• Due to the lines between Eminem's characters and himself being blurry, this also applies to Eminem, who writes frankly in his songs about his own experiences of mental illness and neurodivergence. A common conceit of his writing is that the horrible shock content and beef in his lyrics is because he's tormented by awful thoughts that compel him to put them in rhyme, and he can't help it. (Like with Shady above, this is also Played for Laughs a lot of the time — a common joke template is for Shady to say something awful, then the Eminem persona will interject to apologise for writing it.)

    Professional Wrestling 
  • Sami Callihan during the later stages of his EVOLVE career, though it started when he was suspended for attacking ElGenerico. He was still obsessive and Ax-Crazy but was trying to settle down and focus on wrestling.

    Tabletop Games 
  • Members of the Wayward creed in Hunter: The Reckoning have a vision for the world's supernaturals: their complete destruction by any means necessary, no matter who gets in the Waywards' way. Whatever creates Waywards rewrites their minds, makes it so that they see planning and committing mass murder and destruction as the best way of dealing with supernaturals - but while most Waywards accept this, not all do. Some struggle with their newfound genocidal urges, try to restrain themselves for a while, lead normal lives, but the urges never go away, not permanently.

    Video Games 
  • American McGee's Alice, especially in Madness Returns when she's consciously aware that she's been in an insane asylum.
  • Subject 16/Clay Kaczmarek from the Assassin's Creed series is fully aware of the fact that his psyche is irreparably shattered, but desperately fights through it to get his message across to Desmond.
  • Batman: Arkham Series: The Mad Hatter. Ironic, since The Mad Hatter is characterized by enjoying his own madness. However, he doesn't respond poorly to being called mad.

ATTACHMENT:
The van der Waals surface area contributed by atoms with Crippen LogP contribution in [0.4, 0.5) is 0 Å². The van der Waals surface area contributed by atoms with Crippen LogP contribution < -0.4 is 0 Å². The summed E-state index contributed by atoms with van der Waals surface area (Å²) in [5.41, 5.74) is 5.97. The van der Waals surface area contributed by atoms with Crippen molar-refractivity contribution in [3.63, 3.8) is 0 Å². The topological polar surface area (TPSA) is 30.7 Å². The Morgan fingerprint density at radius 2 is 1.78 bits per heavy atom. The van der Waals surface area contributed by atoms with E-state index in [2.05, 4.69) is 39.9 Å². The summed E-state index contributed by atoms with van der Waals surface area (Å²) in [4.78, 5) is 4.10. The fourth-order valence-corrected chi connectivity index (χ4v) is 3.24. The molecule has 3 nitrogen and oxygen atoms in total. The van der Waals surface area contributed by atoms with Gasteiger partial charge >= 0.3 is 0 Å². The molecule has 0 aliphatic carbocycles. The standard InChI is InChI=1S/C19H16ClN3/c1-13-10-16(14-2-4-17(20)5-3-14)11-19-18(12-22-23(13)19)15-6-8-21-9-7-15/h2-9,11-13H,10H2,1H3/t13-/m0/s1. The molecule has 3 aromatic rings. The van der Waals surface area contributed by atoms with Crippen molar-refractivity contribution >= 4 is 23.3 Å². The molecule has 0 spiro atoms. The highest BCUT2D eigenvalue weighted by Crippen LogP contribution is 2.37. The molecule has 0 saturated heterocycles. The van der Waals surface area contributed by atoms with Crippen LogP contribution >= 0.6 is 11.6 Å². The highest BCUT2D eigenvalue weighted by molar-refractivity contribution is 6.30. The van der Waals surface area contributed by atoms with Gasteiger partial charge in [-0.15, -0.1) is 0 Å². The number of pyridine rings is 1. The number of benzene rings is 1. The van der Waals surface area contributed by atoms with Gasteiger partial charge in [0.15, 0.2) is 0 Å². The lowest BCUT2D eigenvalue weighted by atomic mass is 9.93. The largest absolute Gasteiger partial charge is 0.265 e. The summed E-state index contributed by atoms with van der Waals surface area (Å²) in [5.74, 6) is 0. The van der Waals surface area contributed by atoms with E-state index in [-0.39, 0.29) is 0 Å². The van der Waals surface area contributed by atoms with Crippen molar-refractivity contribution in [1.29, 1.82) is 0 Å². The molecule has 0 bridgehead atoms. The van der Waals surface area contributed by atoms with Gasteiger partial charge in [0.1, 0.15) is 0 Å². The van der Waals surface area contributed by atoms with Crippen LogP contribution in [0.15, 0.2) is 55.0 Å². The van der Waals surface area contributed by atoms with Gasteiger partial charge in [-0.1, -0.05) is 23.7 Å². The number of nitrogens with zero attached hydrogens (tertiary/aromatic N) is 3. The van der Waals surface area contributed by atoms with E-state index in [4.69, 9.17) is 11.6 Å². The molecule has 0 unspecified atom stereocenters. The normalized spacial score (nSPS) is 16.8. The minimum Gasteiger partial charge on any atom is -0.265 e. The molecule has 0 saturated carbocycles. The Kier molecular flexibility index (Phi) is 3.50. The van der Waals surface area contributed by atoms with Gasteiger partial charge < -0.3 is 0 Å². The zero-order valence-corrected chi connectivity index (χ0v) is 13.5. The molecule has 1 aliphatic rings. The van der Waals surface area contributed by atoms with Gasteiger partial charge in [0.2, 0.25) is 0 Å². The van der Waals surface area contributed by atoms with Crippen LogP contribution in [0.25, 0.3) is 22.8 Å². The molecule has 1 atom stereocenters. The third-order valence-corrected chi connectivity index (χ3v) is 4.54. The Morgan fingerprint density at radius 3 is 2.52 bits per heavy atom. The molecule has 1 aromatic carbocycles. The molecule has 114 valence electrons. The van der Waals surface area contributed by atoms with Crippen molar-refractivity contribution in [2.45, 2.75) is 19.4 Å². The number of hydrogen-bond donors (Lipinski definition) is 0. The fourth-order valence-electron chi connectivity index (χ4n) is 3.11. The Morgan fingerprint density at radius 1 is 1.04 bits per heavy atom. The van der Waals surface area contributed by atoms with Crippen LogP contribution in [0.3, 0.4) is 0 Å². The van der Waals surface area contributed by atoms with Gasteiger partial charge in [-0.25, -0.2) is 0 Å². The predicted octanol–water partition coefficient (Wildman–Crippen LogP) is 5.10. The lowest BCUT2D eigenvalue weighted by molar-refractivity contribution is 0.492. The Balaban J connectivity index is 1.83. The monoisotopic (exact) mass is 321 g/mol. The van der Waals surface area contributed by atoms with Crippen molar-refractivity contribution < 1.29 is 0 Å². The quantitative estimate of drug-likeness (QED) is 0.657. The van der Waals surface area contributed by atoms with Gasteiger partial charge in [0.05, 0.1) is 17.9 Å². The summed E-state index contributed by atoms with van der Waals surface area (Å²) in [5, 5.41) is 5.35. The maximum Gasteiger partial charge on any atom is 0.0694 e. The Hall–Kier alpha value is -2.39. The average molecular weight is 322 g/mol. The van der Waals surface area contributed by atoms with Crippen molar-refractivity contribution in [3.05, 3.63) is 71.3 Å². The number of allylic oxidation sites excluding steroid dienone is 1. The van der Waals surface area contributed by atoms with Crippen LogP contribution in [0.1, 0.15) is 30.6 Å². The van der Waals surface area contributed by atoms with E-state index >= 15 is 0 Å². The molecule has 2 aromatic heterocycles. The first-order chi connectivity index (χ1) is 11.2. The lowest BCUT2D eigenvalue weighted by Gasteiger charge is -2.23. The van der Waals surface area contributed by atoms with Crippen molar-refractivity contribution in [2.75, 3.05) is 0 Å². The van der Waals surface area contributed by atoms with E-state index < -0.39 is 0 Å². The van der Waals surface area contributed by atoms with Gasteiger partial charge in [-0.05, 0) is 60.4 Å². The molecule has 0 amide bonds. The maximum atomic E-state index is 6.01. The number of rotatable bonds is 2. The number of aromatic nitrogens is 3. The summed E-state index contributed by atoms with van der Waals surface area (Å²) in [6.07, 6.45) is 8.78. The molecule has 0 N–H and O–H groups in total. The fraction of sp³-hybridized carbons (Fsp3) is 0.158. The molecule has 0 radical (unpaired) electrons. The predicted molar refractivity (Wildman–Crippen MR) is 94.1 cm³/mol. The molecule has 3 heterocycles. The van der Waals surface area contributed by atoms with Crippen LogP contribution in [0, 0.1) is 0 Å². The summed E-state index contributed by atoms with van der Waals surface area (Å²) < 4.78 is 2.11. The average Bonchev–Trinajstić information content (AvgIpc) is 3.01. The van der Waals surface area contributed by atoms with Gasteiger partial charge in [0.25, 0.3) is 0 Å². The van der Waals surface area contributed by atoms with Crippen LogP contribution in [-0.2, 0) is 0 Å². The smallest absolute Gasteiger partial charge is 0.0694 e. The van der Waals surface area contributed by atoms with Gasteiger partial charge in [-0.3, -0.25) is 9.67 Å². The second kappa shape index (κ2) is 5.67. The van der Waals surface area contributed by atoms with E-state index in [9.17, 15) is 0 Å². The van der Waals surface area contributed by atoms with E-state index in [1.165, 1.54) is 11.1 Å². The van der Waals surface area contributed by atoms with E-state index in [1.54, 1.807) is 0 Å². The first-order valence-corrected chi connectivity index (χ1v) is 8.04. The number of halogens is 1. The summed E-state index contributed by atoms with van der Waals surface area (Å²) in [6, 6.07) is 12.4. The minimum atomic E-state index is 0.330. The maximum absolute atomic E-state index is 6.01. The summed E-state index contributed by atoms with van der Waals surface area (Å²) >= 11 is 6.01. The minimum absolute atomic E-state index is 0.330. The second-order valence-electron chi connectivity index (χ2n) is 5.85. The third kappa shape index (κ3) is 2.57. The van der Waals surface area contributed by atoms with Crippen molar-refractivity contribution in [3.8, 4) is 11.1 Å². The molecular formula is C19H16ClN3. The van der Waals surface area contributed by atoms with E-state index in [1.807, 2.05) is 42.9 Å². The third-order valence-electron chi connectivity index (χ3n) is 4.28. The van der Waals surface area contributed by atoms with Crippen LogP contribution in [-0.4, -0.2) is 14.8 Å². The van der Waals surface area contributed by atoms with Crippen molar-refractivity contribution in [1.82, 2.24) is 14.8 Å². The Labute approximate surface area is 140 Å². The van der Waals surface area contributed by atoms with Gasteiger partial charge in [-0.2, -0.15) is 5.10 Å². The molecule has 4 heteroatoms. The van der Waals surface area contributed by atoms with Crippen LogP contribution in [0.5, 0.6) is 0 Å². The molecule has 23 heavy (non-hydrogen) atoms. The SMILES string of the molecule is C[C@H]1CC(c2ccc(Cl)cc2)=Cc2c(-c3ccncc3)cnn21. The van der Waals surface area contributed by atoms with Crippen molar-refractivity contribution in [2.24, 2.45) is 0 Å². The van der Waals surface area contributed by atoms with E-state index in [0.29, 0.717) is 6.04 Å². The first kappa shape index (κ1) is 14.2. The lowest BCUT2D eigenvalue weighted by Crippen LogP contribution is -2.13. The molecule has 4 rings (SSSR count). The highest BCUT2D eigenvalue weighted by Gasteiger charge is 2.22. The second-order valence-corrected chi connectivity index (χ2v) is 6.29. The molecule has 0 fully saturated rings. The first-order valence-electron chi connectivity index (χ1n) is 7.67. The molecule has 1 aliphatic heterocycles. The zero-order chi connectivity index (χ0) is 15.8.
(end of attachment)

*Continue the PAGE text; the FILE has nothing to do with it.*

Tetch: As a hat. Yes, as a hat.
  • Borderlands 2 has Krieg, one of the DLC player characters. His background is left intentionally vague, and the only real fleshing out he gets in a promotional video that shows how he met Maya, as he fights a losing battle with his own psyche to avoid killing an innocent person. While most of his spoken lines are incoherent word salads screamed at the top of his lungs, occasionally you can hear a much calmer voice that says things like "That's right, help 'em. Just like old times," when reviving a teammate in co-op.
    • The "Fantastic Fustercluck" DLC of Borderlands 3 expands on this. Krieg's sane side and mad side are sick of each other, and Sane Krieg even hopes there's a way for him to escape to a separate body so he can finally know peace. However, events of the story show that even his mad side isn't actually evil, and cares about him, and the two halves eventually accept that they need each other.
  • The player character of Cube Escape: Seasons is clearly aware that they're dangerously mentally ill. They take Prozac daily, went to Rusty Lake because it was advertised as a place for patients, and one of the notes they leave on their bulletin board is "I'm afraid I will do something terrible." Additionally, when it looks like they really did do something terrible (murdering a woman who turns out to be themselves - it's that kind of game), they seek to change the past to prevent this from happening. They also double as a Tragic Monster after you learn in The Mill how they came to be what they are.
  • Dragon Age II: Kelder Vanard knows it's horrible to kill elven children because they're "too perfect", but he can't stop the "demons" (note, not the literal demons in the setting) from making him do it. His greatest wish is for someone to stop him, but his father covers up his serial killing out of misguided parental feelings. And since the medieval fantasy world of Thedas has no way to diagnose or treat schizophrenia, the only recourse is for Hawke to Mercy Kill him.